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New evidence for a 'Celestial Jesus'

By Brian Morris - posted Thursday, 30 October 2014

The barbaric beheadings and crucifixions by ISIL illustrate how Islam is prone to cruel and merciless interpretations. But Christianity might also reflect on its own barbarity, not dissimilar to ISIL - seven crusades, the conquistadors, and centuries of merciless Inquisitions; all based on absolute intolerance of those who rejected Jesus Christ.

Since the 'Enlightenment' a rising tide of doubt has surrounded Christianity, the Bible's authenticity, and Jesus.

Inevitably, belief in God is slipping - and most noticeably among priests! In February this year the Australian Financial Review ran a piece titled "The New Atheist Priests" - showing that almost 20 percent of 'men of the cloth' had lost their faith and regarded the New Testament as fiction.


According to Catherine Dunphy, Executive Director of support group The Clergy Project, this is "the tip of the iceberg". More priests are questioning the authenticity of Jesus as fresh evidence mounts from a wave of contemporary historians.

Pope Pius XII first showed concern for the Bible's validity. In his 1943 encyclical it was clear the Vatican wanted to validate a questionable provenance of the Church. For two millennia Christian scholars had simply verified their own Christian history and ignored growing proof of fabrication within the New Testament.

So does it matter that the Jesus story is a myth?

For the vast majority of Christians it most certainly does matter. That message is summed up in crystal clarity by the Apostle Paul in 1 Corinthians 15:17. He says; "And if Christ has not been raised, your faith is futile; you are still in your sins".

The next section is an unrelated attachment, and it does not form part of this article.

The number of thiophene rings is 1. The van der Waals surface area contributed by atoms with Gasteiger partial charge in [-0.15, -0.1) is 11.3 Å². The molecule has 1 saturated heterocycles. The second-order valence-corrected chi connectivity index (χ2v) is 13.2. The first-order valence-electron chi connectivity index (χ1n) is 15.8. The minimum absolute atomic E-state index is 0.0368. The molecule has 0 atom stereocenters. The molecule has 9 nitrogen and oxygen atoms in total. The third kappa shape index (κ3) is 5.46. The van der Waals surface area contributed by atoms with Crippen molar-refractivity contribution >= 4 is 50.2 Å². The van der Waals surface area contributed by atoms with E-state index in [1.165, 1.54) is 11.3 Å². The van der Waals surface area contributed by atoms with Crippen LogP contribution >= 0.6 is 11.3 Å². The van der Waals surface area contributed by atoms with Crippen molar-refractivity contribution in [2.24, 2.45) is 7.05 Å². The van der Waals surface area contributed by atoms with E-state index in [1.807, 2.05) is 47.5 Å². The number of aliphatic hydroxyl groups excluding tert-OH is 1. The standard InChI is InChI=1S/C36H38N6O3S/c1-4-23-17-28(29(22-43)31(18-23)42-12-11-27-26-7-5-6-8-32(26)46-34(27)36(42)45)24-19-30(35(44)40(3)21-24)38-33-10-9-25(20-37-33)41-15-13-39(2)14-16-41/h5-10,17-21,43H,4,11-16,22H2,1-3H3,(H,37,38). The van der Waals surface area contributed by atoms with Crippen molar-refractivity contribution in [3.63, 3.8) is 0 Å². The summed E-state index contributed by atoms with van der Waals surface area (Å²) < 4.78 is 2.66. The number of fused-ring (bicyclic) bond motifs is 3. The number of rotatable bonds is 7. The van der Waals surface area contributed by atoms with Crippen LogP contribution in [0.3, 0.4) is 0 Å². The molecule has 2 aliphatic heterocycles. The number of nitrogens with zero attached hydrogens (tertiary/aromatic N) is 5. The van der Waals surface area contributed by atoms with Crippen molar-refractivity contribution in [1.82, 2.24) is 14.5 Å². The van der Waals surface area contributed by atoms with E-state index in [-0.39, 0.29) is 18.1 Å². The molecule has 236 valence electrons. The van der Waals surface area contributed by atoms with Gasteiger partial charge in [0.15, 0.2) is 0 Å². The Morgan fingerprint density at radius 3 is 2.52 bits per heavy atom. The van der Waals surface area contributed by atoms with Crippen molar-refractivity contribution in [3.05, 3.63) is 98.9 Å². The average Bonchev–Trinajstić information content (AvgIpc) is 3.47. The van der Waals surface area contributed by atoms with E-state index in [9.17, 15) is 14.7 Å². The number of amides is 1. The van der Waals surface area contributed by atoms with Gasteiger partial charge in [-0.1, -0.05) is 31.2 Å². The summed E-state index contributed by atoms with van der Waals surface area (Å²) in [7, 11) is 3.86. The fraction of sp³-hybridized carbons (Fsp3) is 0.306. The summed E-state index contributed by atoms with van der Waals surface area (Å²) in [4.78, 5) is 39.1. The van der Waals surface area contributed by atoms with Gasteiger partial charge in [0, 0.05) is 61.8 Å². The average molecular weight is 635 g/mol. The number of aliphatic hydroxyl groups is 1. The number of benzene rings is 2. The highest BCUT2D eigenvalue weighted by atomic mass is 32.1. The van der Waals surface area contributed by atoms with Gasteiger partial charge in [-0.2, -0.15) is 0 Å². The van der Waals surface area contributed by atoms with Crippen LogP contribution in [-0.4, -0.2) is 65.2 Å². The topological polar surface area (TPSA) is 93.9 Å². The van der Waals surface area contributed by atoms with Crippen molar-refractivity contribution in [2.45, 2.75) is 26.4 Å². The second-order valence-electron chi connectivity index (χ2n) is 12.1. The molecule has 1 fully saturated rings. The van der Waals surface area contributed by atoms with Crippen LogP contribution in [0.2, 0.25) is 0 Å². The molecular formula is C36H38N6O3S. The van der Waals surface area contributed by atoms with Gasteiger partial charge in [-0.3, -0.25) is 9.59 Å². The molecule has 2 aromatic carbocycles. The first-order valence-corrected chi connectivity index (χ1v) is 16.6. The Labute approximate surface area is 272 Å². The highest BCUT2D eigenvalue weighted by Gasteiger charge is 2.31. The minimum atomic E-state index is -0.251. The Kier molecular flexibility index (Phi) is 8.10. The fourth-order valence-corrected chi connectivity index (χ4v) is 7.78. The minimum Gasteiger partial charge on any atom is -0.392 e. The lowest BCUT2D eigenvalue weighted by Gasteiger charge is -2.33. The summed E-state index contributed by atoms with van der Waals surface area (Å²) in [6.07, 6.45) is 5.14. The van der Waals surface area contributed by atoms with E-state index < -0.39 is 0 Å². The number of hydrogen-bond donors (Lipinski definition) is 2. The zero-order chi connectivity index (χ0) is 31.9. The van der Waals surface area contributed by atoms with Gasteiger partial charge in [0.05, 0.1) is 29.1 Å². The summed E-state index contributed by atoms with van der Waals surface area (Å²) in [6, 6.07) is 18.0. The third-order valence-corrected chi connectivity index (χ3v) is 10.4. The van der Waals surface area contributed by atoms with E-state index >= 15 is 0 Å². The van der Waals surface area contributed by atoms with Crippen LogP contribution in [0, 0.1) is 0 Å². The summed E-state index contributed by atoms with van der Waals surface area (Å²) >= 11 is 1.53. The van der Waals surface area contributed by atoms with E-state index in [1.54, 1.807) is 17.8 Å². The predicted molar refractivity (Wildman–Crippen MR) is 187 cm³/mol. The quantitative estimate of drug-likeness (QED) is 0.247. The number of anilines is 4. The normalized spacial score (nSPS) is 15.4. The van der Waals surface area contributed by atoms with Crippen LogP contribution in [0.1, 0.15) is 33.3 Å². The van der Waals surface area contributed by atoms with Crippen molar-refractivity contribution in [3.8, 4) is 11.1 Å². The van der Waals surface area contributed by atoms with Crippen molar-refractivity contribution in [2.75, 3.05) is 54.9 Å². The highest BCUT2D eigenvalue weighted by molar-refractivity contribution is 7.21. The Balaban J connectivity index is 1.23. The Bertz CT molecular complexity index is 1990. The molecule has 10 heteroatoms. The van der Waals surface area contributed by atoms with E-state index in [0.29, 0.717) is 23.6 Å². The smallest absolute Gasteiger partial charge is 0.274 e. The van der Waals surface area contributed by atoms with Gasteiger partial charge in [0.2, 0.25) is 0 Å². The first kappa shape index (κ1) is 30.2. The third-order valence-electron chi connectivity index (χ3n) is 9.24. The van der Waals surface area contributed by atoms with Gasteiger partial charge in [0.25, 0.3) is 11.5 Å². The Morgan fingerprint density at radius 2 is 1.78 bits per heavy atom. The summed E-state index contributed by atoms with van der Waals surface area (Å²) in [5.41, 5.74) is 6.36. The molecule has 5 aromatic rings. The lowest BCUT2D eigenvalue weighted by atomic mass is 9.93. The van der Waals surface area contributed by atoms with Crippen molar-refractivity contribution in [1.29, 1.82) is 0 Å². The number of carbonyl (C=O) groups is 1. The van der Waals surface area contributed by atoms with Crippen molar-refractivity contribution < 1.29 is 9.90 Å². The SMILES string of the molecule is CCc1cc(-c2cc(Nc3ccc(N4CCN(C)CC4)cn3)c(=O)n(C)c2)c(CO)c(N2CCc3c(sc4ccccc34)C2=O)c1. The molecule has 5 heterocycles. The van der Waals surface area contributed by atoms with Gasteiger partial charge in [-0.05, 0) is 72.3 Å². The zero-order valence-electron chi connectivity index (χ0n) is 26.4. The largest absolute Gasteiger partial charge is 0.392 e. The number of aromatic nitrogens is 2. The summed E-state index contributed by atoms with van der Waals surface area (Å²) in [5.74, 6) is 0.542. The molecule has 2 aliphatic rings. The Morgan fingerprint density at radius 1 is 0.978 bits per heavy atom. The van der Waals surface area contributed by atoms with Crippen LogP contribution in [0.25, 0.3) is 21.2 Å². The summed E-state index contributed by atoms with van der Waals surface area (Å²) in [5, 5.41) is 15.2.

But there's now a phalanx of modern Biblical scholars more concerned with historical fact than Biblical myth. Prominent among these is the historian Dr Richard Carrier. His recent book, "On the Historicity of Jesus", is a 700-page culmination of exhaustive research, going back to the earliest Greek, Hebrew and Latin texts to trace the founder of Christianity.

In meticulous detail he reveals an endless seam of pious fraud in the Gospels, Acts and Epistles. As merely one example, Carrier points to irrefutable proof that only seven of Paul's alleged thirteen Epistles are genuine, and that all references to Jesus are by visions, hallucinations and, together with his followers, speaking in tongues.


The four Gospels were written by unknown authors up to ninety years after Jesus' alleged death. Carrier lists endless "tampering" of translations, edits and re-copying, up to the Council of Nicaea in 325 CE, and beyond.

Throughout history the Church has claimed that non-Christian writers of the day have confirmed Jesus as a living being. They cite a list of chroniclers such as Josephus, Tacitus, Philo of Alexandria, Seneca the Young and others. But in scrupulous detail Dr Carrier shows why all this 'evidence' is fabricated, or imaginary.

The modern trend among professional historians is to weigh every piece of competing evidence with the analytical system known as Bayes's Theorem. Carrier shows conclusively that with this analysis the entire Jesus narrative is factually flawed.

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An edited version of this article appeared in the Adelaide Advertiser.

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About the Author

Brian Morris is the director of Plain Reason.

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